Tyke James, the lead singer of the band the moss, reminds me of Tarzan mixed with Kurt Cobain, from his tangled surfer hair to an energy somewhere between Tarzan and Peter Pan, bounding across the stage when the band plays live as if he’s determined to stop the clock and never grow up.
Have Kaytlin Numbers, Mari Ericksen, and Anna Beck killed someone? Maybe—can never rule it out—but not that I am aware of. Kaytlin would be my best bet, but luckily for her, she can just frame Indigo De Souza and get off easily. I’m not sure the other two are as lucky with famous lookalikes. But even though they’ve committed no crime, their songwriting has the potential to cause some serious emotional damage. So while they will not be brought in on charges of murder (or any other crime), I would like to propose that they are still liable for intentional infliction of emotional distress.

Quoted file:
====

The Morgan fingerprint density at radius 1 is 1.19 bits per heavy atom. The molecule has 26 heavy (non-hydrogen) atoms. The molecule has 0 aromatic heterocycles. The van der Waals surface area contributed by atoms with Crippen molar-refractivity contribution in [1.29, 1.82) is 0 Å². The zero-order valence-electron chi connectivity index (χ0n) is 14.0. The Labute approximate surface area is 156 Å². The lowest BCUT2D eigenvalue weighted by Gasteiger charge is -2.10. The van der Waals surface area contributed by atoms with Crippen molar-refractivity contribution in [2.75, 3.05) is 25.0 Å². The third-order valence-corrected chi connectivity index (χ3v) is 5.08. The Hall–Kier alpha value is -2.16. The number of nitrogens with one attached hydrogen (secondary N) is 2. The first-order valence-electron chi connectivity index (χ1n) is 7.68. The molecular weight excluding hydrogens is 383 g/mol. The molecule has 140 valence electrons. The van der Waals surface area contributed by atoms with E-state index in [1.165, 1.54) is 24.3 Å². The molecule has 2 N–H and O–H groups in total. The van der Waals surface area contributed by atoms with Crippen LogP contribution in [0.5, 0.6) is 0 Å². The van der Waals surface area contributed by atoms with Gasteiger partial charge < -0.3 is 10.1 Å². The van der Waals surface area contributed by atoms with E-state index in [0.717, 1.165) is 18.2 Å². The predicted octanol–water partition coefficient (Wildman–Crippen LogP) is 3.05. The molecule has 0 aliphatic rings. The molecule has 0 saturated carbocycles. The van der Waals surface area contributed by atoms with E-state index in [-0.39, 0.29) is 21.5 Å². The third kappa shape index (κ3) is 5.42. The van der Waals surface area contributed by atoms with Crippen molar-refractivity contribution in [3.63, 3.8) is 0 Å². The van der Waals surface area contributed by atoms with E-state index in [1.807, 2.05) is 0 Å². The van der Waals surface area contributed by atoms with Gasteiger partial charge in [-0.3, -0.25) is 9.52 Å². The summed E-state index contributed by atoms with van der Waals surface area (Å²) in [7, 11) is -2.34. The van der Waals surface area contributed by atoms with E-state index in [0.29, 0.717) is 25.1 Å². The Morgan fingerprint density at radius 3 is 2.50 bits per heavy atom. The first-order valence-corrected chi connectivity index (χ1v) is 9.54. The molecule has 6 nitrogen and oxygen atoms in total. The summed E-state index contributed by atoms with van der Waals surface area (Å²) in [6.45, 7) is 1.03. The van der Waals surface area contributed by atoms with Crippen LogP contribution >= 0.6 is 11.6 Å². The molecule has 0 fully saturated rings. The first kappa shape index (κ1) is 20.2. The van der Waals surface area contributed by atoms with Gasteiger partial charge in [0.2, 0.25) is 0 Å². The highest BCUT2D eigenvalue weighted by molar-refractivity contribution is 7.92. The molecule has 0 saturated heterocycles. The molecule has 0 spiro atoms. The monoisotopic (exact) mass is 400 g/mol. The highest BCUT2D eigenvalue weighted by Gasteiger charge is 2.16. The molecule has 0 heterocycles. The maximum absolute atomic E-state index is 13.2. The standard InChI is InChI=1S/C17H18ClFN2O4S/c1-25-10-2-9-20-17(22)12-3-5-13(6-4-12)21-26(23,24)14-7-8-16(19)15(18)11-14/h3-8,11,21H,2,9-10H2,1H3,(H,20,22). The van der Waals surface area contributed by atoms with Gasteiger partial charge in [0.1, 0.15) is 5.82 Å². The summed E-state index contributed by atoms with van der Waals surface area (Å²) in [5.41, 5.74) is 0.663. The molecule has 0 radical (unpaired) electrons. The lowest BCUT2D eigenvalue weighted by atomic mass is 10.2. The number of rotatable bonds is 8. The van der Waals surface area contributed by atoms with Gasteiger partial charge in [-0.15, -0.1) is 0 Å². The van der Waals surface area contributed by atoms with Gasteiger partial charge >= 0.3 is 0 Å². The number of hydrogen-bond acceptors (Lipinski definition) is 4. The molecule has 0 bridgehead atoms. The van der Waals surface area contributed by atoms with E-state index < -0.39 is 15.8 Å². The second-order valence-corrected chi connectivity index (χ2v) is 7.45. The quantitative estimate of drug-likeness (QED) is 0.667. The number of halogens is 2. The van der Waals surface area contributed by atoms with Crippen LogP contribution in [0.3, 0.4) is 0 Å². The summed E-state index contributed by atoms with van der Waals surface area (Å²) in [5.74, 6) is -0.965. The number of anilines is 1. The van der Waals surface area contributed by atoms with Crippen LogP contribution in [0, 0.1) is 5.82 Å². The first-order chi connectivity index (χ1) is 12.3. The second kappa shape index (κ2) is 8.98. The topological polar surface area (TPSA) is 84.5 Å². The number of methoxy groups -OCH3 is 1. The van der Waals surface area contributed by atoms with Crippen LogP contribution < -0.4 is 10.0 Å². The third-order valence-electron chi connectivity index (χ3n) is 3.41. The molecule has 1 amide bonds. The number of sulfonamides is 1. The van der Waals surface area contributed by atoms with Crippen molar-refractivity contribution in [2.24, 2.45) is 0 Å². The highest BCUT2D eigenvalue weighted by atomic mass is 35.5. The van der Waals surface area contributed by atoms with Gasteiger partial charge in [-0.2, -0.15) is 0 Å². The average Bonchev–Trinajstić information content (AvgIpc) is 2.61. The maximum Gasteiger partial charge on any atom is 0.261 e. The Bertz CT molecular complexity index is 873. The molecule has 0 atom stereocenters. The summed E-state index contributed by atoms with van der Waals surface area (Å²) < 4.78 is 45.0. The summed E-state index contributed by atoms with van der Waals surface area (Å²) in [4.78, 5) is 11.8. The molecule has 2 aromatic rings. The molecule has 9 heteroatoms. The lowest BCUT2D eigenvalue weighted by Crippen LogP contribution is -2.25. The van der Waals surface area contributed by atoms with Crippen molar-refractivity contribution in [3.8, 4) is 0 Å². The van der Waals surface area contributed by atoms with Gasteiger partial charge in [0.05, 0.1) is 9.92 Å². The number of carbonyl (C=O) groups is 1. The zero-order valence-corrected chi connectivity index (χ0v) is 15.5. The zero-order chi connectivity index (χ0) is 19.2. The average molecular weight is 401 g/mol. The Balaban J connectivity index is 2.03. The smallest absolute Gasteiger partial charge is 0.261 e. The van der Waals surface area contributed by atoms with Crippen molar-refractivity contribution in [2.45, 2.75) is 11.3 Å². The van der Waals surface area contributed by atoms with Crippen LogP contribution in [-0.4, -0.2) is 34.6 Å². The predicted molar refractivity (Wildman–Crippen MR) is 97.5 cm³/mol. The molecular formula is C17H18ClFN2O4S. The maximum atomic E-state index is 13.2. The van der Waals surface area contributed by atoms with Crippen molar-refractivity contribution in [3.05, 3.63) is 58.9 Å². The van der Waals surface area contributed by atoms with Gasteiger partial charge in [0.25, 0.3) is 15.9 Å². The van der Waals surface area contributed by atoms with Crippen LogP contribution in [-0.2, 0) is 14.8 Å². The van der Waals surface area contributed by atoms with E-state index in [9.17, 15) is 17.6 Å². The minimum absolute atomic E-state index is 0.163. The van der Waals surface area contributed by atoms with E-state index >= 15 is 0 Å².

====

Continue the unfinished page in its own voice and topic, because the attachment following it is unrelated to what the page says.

What I love about the music scene in Utah currently is that it’s the most diverse it’s been in probably decades, and at the very least since I have been around it. Even so, indie/alternative rock and indie folk still dominate the scene.
There is the urban legend that if you play Pink Floyd’s The Dark Side of the Moon while watching The Wizard of Oz, there is uncanny synchronicity. Stoners for ages have been claiming that it lines up perfectly. Seeing as I am not a high schooler with crappy weed in the '70s, '80s, or '90s, I do not have time for that. Even as my days have opened up considerably given my employment status, I will not be partaking in this ridiculous activity.
Music is about the stories it tells not only through the artist but through our own lives; the songs that come to us like divine intervention, specifically tailored for us in this exact moment. Whether it be the universe as a whole in its cosmic wonder or God in some form, these intersections of music and life seem like anything but coincidence. Just a short while ago, I had one of these encounters in a park in Amsterdam.